It’s All in How You See It

This week, I’ve been deep in the writing and completion of The Elegant Pivot Workbook. What seemed like a simple project at the beginning has become much more comprehensive (and difficult) than I expected.

It hit me today that I was seeing it all wrong. Or upside down. That might be a less judgmental term for how I was seeing it.

So how was I seeing it? First, I saw it as a no big deal thing. A workbook. How hard can it be? That question should always cause me to question my assumption!

Second, it was an obstacle, heavy and almost overwhelming when it sunk in what I had decided to do. When I feel that much weight, I need to remember to break it down into pieces.

Here’s a story to illustrate that point. Last weekend, daughter Jen was showing in her first art show right in the heart of Lake Lure. Mid Afternoon of the first day, we had a big cold front move through. The winds were howling, and her display tent was threatening to lift off to the heavens. We decided she needed more weight to hold the thing down and I told her I would gather up some weights and bring them. Time was short, because Russ and I were hosting an outdoor dinner ourselves in a few hours. (Yes, in the howling wind.) I looked at the time and gulped with the overwhelm of the task on top of getting ready for the people showing up shortly.

I loaded up my car and headed over to the art festival. Parking would be a challenge, but I found a perfect, illegal place to park close by. I took all the weights and ropes out of the car and then barbell by barbell, walked them across the street to her location. I helped her add them to her tent configuration and headed back to prepare the dinner.

In the end, the whole thing took less than 45 minutes. While driving, I did some quick math on the weights I had delivered. In that time span, I moved over 500 pounds. Needless to say, I cannot move 500 pounds in one step! However, when I did it 25 pound barbell by 25 pound barbell, I did it easily. If you had told me “Lynn, you have less than an hour to move 500 pounds,” I would have sunk with overwhelm.

Breaking a seemingly huge task down into the steps made the job so much simpler.

Back to the workbook. As I’ve been building the lessons piece by piece, I’m now seeing that there is one simple piece of wisdom underneath every single building block of The Elegant Pivot:

When you see it differently, a difficult task becomes manageable.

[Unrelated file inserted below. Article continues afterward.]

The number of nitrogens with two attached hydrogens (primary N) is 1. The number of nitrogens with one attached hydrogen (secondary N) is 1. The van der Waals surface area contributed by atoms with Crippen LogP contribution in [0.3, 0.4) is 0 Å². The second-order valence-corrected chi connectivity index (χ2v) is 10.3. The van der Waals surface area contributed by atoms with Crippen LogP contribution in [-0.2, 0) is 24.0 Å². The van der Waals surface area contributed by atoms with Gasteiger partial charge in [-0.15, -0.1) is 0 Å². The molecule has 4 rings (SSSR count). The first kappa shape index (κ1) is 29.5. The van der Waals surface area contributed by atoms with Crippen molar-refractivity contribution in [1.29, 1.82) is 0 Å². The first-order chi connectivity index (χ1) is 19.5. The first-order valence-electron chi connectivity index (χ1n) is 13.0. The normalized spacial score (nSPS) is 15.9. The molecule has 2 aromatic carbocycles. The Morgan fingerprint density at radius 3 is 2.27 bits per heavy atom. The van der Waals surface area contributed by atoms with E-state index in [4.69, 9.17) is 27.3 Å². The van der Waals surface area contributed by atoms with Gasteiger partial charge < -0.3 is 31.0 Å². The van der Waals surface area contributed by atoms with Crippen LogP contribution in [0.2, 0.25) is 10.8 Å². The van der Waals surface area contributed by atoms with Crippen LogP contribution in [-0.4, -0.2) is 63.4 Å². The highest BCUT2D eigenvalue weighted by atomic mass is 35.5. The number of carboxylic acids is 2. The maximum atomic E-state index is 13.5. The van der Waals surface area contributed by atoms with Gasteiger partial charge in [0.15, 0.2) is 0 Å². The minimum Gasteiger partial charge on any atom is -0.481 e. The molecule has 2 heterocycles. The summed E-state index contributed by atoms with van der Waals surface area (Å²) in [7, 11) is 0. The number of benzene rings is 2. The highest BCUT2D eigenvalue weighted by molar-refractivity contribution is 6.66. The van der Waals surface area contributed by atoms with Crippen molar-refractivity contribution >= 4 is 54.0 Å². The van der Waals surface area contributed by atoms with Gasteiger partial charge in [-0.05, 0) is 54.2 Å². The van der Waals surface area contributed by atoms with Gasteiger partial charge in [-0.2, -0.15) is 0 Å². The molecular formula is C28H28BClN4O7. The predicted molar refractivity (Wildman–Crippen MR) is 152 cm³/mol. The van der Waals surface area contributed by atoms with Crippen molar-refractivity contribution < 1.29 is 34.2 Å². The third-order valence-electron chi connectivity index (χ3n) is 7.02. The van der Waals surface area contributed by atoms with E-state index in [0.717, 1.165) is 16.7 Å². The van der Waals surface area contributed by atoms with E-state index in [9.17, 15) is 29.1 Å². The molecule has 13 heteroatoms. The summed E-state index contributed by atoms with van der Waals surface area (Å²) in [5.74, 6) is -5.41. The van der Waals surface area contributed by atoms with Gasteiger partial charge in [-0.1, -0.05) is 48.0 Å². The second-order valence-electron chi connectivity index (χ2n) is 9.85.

I’ve been part of a writing group for a little over a year and have been posting snippets of the workbook as part of a regular writing practice. I went back and pulled out some of the snippets and the responses, because they beautifully illustrate an Elegant Pivot in every case.

The Workbook: One of my early coaches said “It’s never personal, even when the other person is making it personal. If you see through it, you will see their attack is all about them.”

Response: Such great advice…There are a few times when I wish I had thought about things that way …

The Workbook: Rather than closing down the conversation with our defenses, we OPEN the conversation with the idea of Tell Me More

Response: What a cool idea. Thank you.

The Workbook: With this stance, not only will you defuse most attacks, you just might learn something.

Response: Yes, I’ve started to employ these tactics with a couple of my loved ones and I find it’s working. So, thank you for putting gold out into the world!

The Workbook: In truth, when we make judgments based only on what we can see, it’s like judging a whole library based on one book cover.

Response: Perfect comparison…workbook exercises are great! just reading them makes me think…

The Workbook: You are the expert on your INTENT. The other person is the expert on YOUR impact.

Response: This is such a truth-beast. 

The Workbook: When you are grateful for what you have, you will get more of what you want. It’s as simple as that.

Response: Yes!

In essence, the message is really simple. If we see it differently, we act differently. Then we get a different result. The book is about assuming positive intent – and indeed, just doing that makes a huge difference. But there are many, many building blocks that allow us to assume positive intent, especially when we are feeling vulnerable, are under pressure or fear we have made a mistake.

The cool thing is that in all the building blocks, the key move is to pivot and change how you see it.

For those receiving The Coaching Digest, many of you have signed up to be beta testers for the for first draft of The Elegant Pivot Workbook. My target to get the first draft to you is by the end of next week, so watch your inbox. If you would like to get an early copy, just send me an email at and I will add you to the list.